Dyche: We won't dive to stay up
Burnley boss Sean Dyche insists his team will not resort to diving and cheating in their battle against relegation.
Dyche says he has been shocked by the amount of simulation he has witnessed during Burnley's first season back in the Barclays Premier League.
He claims another manager has urged him to "move with the times" and instruct his players to seek out decisions.
But while Dyche accepts his players are naive on such matters, he insists that is the way he likes it and will not be asking them to follow suit, regardless of their situation.
Burnley are second from bottom with just six games remaining but are only two points from a safe position and have earned many plaudits for their battling displays.
Dyche said: "There is a certain way of playing. I believe the team play in the correct manner. There's been minimal, if any, simulation from our players. I see it constantly in this league, more so than I ever thought I would.
"At this level we have been naive at times, in the right way. I think that's sad that players just can't go out and play and get decisions that they should get.
"One prominent manager I am not going to name said to me, 'You are being naive, you should get your players to move with the times'. It's not my belief. You should play the game properly.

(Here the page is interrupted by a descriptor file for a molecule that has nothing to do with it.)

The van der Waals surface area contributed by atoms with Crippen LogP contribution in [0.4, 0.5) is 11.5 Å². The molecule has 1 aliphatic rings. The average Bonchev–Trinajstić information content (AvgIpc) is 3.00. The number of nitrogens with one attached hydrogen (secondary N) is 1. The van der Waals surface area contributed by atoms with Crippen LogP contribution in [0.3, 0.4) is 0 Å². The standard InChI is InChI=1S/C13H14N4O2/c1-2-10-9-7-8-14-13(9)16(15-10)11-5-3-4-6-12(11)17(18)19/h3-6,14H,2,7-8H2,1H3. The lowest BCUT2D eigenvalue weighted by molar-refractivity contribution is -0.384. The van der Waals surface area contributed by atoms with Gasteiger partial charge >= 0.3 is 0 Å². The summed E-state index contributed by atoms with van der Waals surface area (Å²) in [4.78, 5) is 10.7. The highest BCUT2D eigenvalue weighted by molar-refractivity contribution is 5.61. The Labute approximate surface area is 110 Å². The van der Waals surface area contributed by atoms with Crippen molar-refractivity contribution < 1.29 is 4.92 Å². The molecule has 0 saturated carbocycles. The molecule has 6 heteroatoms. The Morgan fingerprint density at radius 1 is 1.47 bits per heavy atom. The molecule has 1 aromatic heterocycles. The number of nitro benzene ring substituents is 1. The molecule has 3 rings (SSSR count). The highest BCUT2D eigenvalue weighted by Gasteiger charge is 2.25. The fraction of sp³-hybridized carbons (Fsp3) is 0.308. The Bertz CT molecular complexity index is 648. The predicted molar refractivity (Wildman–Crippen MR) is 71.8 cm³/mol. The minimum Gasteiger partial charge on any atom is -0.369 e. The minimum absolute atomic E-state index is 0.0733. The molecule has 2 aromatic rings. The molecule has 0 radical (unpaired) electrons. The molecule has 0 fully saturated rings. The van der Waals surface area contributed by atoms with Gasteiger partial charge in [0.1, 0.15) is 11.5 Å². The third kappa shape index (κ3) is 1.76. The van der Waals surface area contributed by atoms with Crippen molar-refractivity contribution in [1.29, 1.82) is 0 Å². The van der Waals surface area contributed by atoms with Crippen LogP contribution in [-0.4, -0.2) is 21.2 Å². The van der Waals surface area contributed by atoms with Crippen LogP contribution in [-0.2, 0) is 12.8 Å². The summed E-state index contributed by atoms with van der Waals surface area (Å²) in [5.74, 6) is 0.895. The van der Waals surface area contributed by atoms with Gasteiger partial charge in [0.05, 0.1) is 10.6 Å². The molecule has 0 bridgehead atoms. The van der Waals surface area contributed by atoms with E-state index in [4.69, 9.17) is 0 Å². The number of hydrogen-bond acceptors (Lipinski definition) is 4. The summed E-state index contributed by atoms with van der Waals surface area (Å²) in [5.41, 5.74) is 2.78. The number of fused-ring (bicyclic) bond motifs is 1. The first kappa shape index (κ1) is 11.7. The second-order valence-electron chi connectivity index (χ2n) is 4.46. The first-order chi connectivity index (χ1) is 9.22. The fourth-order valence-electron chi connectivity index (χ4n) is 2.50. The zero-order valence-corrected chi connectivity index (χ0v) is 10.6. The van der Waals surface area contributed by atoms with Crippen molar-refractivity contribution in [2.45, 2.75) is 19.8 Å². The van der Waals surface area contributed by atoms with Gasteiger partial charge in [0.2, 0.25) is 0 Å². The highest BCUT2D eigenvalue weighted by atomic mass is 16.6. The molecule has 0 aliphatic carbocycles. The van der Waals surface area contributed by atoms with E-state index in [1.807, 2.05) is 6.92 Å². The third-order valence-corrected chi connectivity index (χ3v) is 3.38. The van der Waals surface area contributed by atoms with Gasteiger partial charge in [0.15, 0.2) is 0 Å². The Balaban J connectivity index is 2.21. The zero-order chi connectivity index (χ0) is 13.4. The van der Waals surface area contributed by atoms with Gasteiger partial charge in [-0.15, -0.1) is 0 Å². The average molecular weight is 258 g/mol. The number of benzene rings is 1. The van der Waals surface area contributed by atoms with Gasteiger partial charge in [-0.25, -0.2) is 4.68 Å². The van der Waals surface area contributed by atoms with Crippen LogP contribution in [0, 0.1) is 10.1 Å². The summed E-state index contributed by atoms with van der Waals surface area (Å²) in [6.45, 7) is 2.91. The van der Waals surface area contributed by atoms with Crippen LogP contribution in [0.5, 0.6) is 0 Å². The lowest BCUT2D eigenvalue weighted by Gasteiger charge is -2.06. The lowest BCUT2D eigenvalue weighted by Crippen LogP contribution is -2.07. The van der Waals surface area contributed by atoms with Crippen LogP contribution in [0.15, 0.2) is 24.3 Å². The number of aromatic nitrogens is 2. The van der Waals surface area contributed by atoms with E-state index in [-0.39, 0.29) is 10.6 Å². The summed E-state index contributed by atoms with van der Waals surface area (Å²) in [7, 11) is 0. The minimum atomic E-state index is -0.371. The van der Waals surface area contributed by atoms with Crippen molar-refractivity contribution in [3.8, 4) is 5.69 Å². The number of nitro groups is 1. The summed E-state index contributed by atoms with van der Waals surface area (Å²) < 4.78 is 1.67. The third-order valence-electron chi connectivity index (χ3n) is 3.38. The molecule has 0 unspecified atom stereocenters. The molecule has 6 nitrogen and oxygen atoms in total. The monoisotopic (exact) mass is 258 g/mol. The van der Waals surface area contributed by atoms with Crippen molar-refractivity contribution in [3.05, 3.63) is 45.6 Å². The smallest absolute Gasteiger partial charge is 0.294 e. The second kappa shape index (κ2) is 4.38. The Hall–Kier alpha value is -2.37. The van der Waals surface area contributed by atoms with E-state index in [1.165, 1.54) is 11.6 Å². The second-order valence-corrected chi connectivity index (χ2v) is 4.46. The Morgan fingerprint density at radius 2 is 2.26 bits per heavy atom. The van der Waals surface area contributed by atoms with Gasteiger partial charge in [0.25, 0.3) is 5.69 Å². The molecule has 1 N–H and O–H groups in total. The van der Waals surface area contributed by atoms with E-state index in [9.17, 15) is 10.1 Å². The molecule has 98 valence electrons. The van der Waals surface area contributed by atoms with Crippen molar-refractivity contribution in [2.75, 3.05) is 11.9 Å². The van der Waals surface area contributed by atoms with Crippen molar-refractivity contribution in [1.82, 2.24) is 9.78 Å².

"If someone touches you in the box and you go down, that's always been there - that's not cheating, that's just gamesmanship. That's part of the game. There is a difference.
"I'm on about absolute simulation where there is no contact and people go to the floor."
Dyche feels while football gets into a moral tangle over certain high-profile, one-off incidents, this issue of repeated cheating is all too often overlooked.
In terms of policing it, he sympathises with referees and wants the system of retrospective punishment extended to cover blatant acts of simulation.
He said: "It would evaporate out of the game within two, three or four weeks because managers who have some amazing players will say, 'We can't be losing you for three games'.
"I'd like to know the reason it hasn't been brought in, and if it is getting really looked at in depth.
"It's only because I think morally we talk to our kids about fairness and playing the right way, and yet, in one of the most powerful leagues in the world, there are people dropping everywhere.
"Weirdly, you'll open a debate about Raheem Sterling, put him all over the papers saying he's doing this, that and the other, but yet something that is there for all to see all of the time every week, is sort of accepted. Strange isn't it?
"If that was my centre-half and someone is through and he pulls the shirt, he gets banned. It's cheating. It's the same difference isn't it?"